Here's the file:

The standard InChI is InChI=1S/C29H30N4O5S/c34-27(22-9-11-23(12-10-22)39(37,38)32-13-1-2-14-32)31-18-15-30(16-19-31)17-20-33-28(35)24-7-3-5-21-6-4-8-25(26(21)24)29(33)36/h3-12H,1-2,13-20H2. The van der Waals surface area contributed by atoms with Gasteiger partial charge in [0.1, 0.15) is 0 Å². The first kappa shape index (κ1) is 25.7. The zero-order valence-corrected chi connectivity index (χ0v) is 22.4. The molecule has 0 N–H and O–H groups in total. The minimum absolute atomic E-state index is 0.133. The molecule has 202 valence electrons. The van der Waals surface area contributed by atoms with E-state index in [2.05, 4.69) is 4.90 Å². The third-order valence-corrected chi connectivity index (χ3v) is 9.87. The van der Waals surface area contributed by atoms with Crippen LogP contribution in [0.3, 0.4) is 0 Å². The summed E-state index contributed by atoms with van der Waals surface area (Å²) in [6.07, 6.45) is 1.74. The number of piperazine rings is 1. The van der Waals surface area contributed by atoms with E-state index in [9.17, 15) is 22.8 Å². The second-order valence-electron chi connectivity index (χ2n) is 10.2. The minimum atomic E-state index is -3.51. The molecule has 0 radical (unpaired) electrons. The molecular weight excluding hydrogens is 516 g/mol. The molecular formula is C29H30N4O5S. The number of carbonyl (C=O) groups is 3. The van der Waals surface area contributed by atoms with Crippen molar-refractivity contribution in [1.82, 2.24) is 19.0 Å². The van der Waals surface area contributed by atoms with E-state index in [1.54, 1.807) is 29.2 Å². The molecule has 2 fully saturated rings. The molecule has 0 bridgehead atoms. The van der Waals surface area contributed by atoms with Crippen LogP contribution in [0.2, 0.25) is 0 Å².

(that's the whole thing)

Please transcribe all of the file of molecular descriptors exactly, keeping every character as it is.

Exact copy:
The standard InChI is InChI=1S/C29H30N4O5S/c34-27(22-9-11-23(12-10-22)39(37,38)32-13-1-2-14-32)31-18-15-30(16-19-31)17-20-33-28(35)24-7-3-5-21-6-4-8-25(26(21)24)29(33)36/h3-12H,1-2,13-20H2. The van der Waals surface area contributed by atoms with Gasteiger partial charge in [0.1, 0.15) is 0 Å². The first kappa shape index (κ1) is 25.7. The zero-order valence-corrected chi connectivity index (χ0v) is 22.4. The molecule has 0 N–H and O–H groups in total. The minimum absolute atomic E-state index is 0.133. The molecule has 202 valence electrons. The van der Waals surface area contributed by atoms with E-state index in [2.05, 4.69) is 4.90 Å². The third-order valence-corrected chi connectivity index (χ3v) is 9.87. The van der Waals surface area contributed by atoms with Crippen LogP contribution in [0.3, 0.4) is 0 Å². The summed E-state index contributed by atoms with van der Waals surface area (Å²) in [6.07, 6.45) is 1.74. The number of piperazine rings is 1. The van der Waals surface area contributed by atoms with E-state index in [9.17, 15) is 22.8 Å². The second-order valence-electron chi connectivity index (χ2n) is 10.2. The minimum atomic E-state index is -3.51. The molecule has 0 radical (unpaired) electrons. The molecular weight excluding hydrogens is 516 g/mol. The molecular formula is C29H30N4O5S. The number of carbonyl (C=O) groups is 3. The van der Waals surface area contributed by atoms with Crippen molar-refractivity contribution in [1.82, 2.24) is 19.0 Å². The van der Waals surface area contributed by atoms with E-state index in [1.54, 1.807) is 29.2 Å². The molecule has 2 fully saturated rings. The molecule has 0 bridgehead atoms. The van der Waals surface area contributed by atoms with Crippen LogP contribution in [0.2, 0.25) is 0 Å².